Our expert builder has of course been fabricating and installing these shelters for FEMA, local communities, corporations, and households for 11 years, all across the lower 48. He's known as the best out there, making a product that will last for 100 years in most conditions. Our offerings meet or exceed FEMA standards in all respects, engineered to withstand storm conditions not even seen on this planet.

One detail of note: We have testimonials in hand that we'll be employing shortly, testifying to our customers safely and comfortably enduring direct hits from destructive storms.

We even have a letter from a customer whose property was subjected to hours of the 160mph eyewall of Hurricane Katrina. His above-ground shelter, installed a few years ago, was not even scratched by the turmoil and flying debris that wreaked havoc across the area, while he and his wife watched TV in air conditioned comfort, their sheltered personal generator humming along throughout.

More details of our plans are confidential, but suffice it to say, the marketplace is ripe for mainstream growth in saferooms and shelters.

New Products, Loyal Customers

We appreciate our growing customer base out there, many of whom come back time and again for our unusual values in preparedness products of all kinds. Right now, some of the very best preparedness product lines on the market continue to experience shortages and are backlogged due to sustained, unprecedented demand. Obviously, there are a lot of folks out there who are suddenly getting on board with the disaster readiness gameplan. Manufacturing and distribution capacities are being strained. But that is not deterring our customers who know what they want and trust that we are the ones who can get it for them.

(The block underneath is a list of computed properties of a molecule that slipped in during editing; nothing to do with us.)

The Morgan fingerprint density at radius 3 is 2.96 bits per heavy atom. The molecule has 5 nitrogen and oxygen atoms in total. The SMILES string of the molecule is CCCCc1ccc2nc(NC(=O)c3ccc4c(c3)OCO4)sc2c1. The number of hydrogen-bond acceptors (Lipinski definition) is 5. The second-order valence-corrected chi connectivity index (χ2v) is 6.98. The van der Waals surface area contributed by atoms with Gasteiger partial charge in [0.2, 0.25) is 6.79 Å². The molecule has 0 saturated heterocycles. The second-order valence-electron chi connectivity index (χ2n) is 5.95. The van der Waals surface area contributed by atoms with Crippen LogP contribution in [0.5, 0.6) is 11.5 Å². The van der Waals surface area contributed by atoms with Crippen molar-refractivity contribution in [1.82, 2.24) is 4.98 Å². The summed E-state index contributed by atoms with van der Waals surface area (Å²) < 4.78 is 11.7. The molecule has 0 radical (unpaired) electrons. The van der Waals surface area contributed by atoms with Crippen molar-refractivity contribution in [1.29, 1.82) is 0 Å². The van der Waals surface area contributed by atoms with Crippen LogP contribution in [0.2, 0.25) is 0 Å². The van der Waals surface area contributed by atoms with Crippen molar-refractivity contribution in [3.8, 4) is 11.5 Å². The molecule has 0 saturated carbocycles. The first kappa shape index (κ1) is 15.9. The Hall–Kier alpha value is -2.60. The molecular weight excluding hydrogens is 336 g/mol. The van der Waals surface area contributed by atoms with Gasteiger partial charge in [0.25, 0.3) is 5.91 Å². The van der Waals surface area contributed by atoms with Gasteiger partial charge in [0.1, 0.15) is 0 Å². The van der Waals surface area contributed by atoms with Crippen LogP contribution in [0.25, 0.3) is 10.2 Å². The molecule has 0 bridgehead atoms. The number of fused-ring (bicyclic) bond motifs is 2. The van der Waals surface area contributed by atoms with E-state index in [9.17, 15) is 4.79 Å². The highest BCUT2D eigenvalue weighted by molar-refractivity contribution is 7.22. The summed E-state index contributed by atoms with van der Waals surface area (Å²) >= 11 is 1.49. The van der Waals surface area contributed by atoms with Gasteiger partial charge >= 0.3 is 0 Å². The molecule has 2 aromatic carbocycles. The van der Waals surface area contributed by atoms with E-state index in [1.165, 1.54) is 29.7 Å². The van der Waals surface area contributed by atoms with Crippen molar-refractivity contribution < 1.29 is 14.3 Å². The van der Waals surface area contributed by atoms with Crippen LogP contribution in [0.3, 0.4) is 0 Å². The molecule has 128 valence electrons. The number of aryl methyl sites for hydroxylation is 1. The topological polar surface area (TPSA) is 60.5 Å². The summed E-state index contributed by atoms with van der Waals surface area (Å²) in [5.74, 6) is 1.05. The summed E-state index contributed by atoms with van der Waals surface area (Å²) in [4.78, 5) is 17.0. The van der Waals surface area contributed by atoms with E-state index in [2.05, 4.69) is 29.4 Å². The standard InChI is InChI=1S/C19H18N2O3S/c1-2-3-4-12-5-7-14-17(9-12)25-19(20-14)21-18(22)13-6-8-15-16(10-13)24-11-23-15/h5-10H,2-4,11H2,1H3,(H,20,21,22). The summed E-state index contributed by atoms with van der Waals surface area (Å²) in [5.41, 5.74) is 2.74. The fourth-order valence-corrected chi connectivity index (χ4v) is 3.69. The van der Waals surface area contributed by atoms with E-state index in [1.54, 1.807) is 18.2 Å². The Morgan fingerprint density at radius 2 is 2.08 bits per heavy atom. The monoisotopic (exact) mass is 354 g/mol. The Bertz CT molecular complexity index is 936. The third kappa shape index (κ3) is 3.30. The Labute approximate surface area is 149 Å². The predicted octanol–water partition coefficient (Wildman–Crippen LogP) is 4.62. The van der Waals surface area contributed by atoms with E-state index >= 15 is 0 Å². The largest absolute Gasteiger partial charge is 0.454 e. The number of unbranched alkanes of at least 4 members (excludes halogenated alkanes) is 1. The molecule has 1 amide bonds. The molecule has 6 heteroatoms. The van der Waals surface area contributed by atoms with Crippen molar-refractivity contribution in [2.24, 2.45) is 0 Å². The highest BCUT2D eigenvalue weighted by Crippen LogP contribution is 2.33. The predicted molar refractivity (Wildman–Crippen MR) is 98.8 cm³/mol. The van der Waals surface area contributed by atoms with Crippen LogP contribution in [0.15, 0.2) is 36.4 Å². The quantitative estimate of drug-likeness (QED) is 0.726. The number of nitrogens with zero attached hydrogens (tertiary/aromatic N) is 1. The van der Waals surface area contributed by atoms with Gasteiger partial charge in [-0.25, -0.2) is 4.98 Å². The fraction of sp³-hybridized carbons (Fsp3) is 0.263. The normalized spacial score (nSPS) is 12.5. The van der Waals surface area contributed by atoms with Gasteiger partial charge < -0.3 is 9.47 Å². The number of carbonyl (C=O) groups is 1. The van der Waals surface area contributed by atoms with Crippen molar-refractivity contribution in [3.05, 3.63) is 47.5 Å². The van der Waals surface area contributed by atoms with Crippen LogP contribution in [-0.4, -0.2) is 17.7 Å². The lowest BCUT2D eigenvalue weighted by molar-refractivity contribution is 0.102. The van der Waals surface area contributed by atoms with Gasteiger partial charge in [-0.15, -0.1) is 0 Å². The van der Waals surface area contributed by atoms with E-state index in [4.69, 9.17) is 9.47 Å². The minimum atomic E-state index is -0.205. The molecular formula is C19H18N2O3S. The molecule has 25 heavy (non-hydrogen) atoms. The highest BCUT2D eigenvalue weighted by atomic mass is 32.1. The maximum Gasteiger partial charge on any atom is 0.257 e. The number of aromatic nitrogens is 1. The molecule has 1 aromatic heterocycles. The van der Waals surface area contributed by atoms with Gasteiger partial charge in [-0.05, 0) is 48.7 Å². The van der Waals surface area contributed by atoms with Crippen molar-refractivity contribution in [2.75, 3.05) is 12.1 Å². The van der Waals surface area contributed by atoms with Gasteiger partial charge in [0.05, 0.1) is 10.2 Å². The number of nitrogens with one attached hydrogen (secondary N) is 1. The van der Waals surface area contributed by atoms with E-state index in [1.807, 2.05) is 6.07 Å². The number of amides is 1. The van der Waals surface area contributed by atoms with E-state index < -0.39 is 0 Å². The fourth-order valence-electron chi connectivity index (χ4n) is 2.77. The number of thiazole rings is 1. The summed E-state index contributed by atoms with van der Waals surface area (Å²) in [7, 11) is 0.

Our newer large-volume value packs of long-term-storage Mountain House food is a prime example. We offer the best prices out there on our unique extended-period household-sustaining food kits. And although Mountain House is cranking the food out as fast as they can, product demand is keeping our order fulfillment process backlogged and delayed by several weeks. Does that mean some folks are putting off ordering product? Well, if they are, I'm not aware of it, and I'm not sure why they would be. Those who have decided that Mountain House is the best available long-term storage (30+ years) food out there want to get on the shipping lists and get their food stocks in place sooner rather than later, even when that means that a bit of patience is called for.

Another product line we are about to offer our customers--the new award-winning JetBoil personal cooking systems--perfect for emergency food preparation and ideal for preparing Mountain House foods in a hurry and in any conditions. Great for outdoors enthusiasts of all persuasions, we know the JetBoil is redefining adventure cooking and our customers will see it as a must-have.

Busy Times

Those are just a few of the items on our plate these days as we strive to meet the needs of our customers and create new opportunities.

Thank you to all of you who are helping to make it possible. Please let me know of any comments, questions, or suggestions you have.

Tuesday, November 15, 2005

What Will Be Your Emergency "Currency?"

History has shown that cash is not always king.